The scope for banks is enor­mous, with pen­e­tra­tion so low in some coun­tries that it leaves a wide open mar­ket for in­vestors. The 326 mil­lion people cur­rently not us­ing fi­nan­cial ser­vices are the in­dus­try’s fu­ture con­sumers. While Mau­ri­tius, South Africa and Botswana lead with more than 50 per­cent pen­e­tra­tion, the rest of the con­ti­nent veers be­tween 20 and 50 per­cent. Tan­za­nia, Mau­ri­ta­nia, Sene­gal, Ivory Coast, So­ma­lia, Eritrea, Cameroon, Sudan and the Demo­cratic Repub­lic of the Congo all lag be­hind with a pen­e­tra­tion rate of less than 20 per­cent.

There are many rea­sons for this low level of in­clu­sion. De­liv­er­ing prod­ucts to re­mote, poor cus­tomers is dif­fi­cult. In­suf­fi­cient funds, un­sta­ble in­comes, high trans­ac­tion costs and people liv­ing vast dis­tances from fi­nan­cial in­sti­tu­tions all con­trib­ute, as does a wide­spread dis­trust of for­mal bank­ing struc­tures among poorer people.

Volatile lo­cal cur­ren­cies, oc­ca­sional cor­rup­tion, fraud and po­lit­i­cal in­sta­bil­ity, and a lack of in­fra­struc­ture can also be risks, al­though these are bal­anced by the fact that brands with a solid rep­u­ta­tion are highly val­ued.

The chal­lenge for banks is tap­ping into these huge lower-in­come and un­banked sec­tors of so­ci­eties. It re­quires ed­u­cated, so­cially aware in­no­va­tions and thought­ful tai­lor­ing of prod­ucts to the con­sumer.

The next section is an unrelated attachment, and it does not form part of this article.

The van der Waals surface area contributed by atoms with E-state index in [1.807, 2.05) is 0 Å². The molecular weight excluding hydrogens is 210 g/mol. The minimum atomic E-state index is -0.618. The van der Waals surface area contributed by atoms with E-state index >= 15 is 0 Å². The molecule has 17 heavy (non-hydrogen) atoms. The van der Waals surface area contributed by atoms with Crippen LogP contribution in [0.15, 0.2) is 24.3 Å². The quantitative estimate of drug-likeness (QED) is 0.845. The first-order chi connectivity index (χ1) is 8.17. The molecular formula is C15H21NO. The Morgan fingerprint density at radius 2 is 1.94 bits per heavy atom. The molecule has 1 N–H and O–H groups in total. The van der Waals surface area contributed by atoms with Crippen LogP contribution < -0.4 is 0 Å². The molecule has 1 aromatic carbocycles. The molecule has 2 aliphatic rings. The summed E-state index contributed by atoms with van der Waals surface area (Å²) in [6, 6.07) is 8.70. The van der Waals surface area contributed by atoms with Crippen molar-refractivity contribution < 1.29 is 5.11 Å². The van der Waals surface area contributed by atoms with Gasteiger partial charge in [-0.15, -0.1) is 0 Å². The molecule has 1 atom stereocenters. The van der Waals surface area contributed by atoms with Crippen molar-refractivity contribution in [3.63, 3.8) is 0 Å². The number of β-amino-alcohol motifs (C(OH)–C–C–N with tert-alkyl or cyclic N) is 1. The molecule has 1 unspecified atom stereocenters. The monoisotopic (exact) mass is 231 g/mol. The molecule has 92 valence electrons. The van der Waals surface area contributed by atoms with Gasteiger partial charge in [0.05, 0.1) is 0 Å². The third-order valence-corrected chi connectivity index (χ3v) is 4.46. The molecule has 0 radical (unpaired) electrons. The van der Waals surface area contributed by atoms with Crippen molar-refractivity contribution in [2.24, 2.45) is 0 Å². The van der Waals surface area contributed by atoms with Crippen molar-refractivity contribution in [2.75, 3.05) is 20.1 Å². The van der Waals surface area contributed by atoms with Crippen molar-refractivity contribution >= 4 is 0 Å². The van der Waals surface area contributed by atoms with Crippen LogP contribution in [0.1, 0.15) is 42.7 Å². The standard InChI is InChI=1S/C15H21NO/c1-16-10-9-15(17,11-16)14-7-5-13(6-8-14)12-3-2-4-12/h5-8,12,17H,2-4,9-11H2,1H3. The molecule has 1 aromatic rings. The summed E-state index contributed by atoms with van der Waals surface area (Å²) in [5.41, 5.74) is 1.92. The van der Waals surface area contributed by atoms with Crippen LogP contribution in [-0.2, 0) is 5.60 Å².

“By some es­ti­mates, 95 per­cent of the al­most 500 mil­lion adults in sub-Sa­ha­ran Africa earn­ing less than $10 a day have no ac­cess to bank ac­counts, ”Thun­strom says. “If this group were to be­come part of the for­mal­ized bank­ing sec­tor, this could lead to a sig­nif­i­cant in­crease in new de­posits.”

Where It’s At

Bank­ing hotspots in­clude South Africa, where many of the prin­ci­pal pan-African banks are based, Kenya, Egypt, Morocco, Al­ge­ria and Nigeria. Mau­ri­tius has also lately emerged as a tax haven and is clearly tak­ing ad­van­tage of its lo­ca­tion in the mid­dle of In­dian Ocean to be­come a bank­ing hub and con­nec­tion point for trade be­tween Africa and Asia.

“To­day, GDP per capita in terms of pur­chas­ing power par­ity is at $15,649 in Mau­ri­tius, ”says David Gy­ori, man­ag­ing di­rec­tor of Xal­lis Con­sult­ing, which ad­vises banks and in­sur­ers with a par­tic­u­lar fo­cus on Africa. “Mean­while, Kenya has a bank­ing sys­tem that is mod­ern­iz­ing quickly. Mo­bile pay­ments us­ing cell­phones are surg­ing, Kenyan banks are ex­pand­ing cross-bor­der and banks are grow­ing their branch net­works.”

The largest global banks are also the most ac­tive on the con­ti­nent. Citibank, HSBC, So­ci­eté Générale, Stan­dard Char­tered, BNP Paribas, ABN Amro and Bar­clays are fron­trun­ners, while three of the four big­gest Chi­nese banks are show­ing in­creas­ing ac­tiv­ity as well –

African banks, al­though smaller, ar­guably have an ad­van­tage – they un­der­stand their lo­cal mar­kets very well

Bank of China, China De­vel­op­ment Bank, and the In­dus­trial and Commercial Bank of China.

African banks, al­though smaller, ar­guably have an ad­van­tage – they un­der­stand their lo­cal mar­kets very well, and many are in­stalling ef­fi­cient elec­tronic sys­tems that may even be more tech­no­log­i­cally ad­vanced than ex­ist­ing ones in the West.

The largest African bank is Stan­dard Bank Group. A South African com­pany, it has been op­er­at­ing for 151 years, is ac­tive in 20 coun­tries and has close to $200 bil­lion of as­sets. Sim Tsha­bal­ala, its chief ex­ec­u­tive, says:“Our po­si­tion­ing in Africa re­flects our con­fi­dence in its eco­nomic prospects.”